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The Epithelial to Mesenchymal Transition Promotes Glutamine Independence by Suppressing GLS2 Expression

National Cancer Institute, Cancer Prevention Fellowship Program, Division of Cancer Prevention, Bethesda, MD 20892, USA
Department of Molecular and Cell Biology, Baylor College of Medicine, Houston, TX 77030, USA
Wiess School of Natural Sciences, Rice University, Houston, TX 77005, USA
Department of Translational Molecular Pathology, MD Anderson Cancer Center, Houston, TX 77030, USA
Department of Immunology, Mayo Clinic, Jacksonville, FL 32224, USA
Department of Fibrosis Biology, Gilead Sciences, Foster City, CA 94404, USA
Department of Medicine, University of California-San Francisco, San Francisco, CA 94143, USA
Center for Science Outreach, Department of Teaching and Learning, Vanderbilt University, Nashville, TN 37235, USA
Canceromics Lab, Department of Molecular Biology and Biochemistry, University of Málaga and Instituto de Investigación Biomedica de Málaga (IBIMA), 29071 Málaga, Spain
Department of Integrative Biology and Pharmacology, University of Texas Health Science Center, Houston, TX 77030, USA
Author to whom correspondence should be addressed.
Cancers 2019, 11(10), 1610;
Received: 8 September 2019 / Revised: 5 October 2019 / Accepted: 18 October 2019 / Published: 22 October 2019
Identifying bioenergetics that facilitate the epithelial to mesenchymal transition (EMT) in breast cancer cells may uncover targets to treat incurable metastatic disease. Metastasis is the number one cause of cancer-related deaths; therefore, it is urgent to identify new treatment strategies to prevent the initiation of metastasis. To characterize the bioenergetics of EMT, we compared metabolic activities and gene expression in cells induced to differentiate into the mesenchymal state with their epithelial counterparts. We found that levels of GLS2, which encodes a glutaminase, are inversely associated with EMT. GLS2 down-regulation was correlated with reduced mitochondrial activity and glutamine independence even in low-glucose conditions. Restoration of GLS2 expression in GLS2-negative breast cancer cells rescued mitochondrial activity, enhanced glutamine utilization, and inhibited stem-cell properties. Additionally, inhibition of expression of the transcription factor FOXC2, a critical regulator of EMT in GLS2-negative cells, restored GLS2 expression and glutamine utilization. Furthermore, in breast cancer patients, high GLS2 expression is associated with improved survival. These findings suggest that epithelial cancer cells rely on glutamine and that cells induced to undergo EMT become glutamine independent. Moreover, the inhibition of EMT leads to a GLS2-directed metabolic shift in mesenchymal cancer cells, which may make these cells susceptible to chemotherapies. View Full-Text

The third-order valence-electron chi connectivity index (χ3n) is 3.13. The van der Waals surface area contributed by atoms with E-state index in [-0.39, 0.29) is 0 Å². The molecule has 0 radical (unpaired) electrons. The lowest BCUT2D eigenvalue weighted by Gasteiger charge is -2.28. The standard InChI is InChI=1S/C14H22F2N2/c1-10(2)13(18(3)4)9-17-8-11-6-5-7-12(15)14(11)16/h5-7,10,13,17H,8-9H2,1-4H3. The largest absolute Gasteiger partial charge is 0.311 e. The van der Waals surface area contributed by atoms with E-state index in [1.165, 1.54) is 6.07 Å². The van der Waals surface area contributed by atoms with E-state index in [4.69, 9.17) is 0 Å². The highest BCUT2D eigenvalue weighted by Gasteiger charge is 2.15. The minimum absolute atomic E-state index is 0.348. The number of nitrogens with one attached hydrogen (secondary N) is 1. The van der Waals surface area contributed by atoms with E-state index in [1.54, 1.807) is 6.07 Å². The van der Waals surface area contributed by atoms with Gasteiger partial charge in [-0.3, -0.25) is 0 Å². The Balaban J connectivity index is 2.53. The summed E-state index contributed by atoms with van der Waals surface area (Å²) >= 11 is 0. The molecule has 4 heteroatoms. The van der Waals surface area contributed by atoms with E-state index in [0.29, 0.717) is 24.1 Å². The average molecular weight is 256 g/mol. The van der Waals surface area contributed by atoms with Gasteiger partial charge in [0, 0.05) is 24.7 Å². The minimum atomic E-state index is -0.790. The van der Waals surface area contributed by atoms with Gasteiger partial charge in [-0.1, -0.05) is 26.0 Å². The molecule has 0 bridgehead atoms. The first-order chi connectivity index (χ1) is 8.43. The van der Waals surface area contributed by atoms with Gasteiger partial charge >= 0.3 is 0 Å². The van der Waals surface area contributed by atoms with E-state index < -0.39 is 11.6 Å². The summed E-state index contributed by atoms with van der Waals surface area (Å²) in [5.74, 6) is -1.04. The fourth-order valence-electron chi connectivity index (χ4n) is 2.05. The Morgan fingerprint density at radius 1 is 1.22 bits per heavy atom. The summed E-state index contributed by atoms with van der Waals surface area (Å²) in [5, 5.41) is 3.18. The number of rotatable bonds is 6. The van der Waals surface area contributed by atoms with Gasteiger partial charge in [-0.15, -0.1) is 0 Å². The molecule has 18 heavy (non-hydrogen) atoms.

Keywords: GLS2; EMT; glutamine metabolism; breast cancer; FOXC2 GLS2; EMT; glutamine metabolism; breast cancer; FOXC2
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MDPI and ACS Style

Ramirez-Peña, E.; Arnold, J.; Shivakumar, V.; Joseph, R.; Vidhya Vijay, G.; den Hollander, P.; Bhangre, N.; Allegakoen, P.; Prasad, R.; Conley, Z.; Matés, J.M.; Márquez, J.; Chang, J.T.; Vasaikar, S.; Soundararajan, R.; Sreekumar, A.; Mani, S.A. The Epithelial to Mesenchymal Transition Promotes Glutamine Independence by Suppressing GLS2 Expression. Cancers 2019, 11, 1610.

AMA Style

Ramirez-Peña E, Arnold J, Shivakumar V, Joseph R, Vidhya Vijay G, den Hollander P, Bhangre N, Allegakoen P, Prasad R, Conley Z, Matés JM, Márquez J, Chang JT, Vasaikar S, Soundararajan R, Sreekumar A, Mani SA. The Epithelial to Mesenchymal Transition Promotes Glutamine Independence by Suppressing GLS2 Expression. Cancers. 2019; 11(10):1610.

Chicago/Turabian Style

Ramirez-Peña, Esmeralda, James Arnold, Vinita Shivakumar, Robiya Joseph, Geraldine Vidhya Vijay, Petra den Hollander, Neeraja Bhangre, Paul Allegakoen, Rishika Prasad, Zachary Conley, José M. Matés, Javier Márquez, Jeffrey T. Chang, Suhas Vasaikar, Rama Soundararajan, Arun Sreekumar, and Sendurai A. Mani. 2019. "The Epithelial to Mesenchymal Transition Promotes Glutamine Independence by Suppressing GLS2 Expression" Cancers 11, no. 10: 1610.

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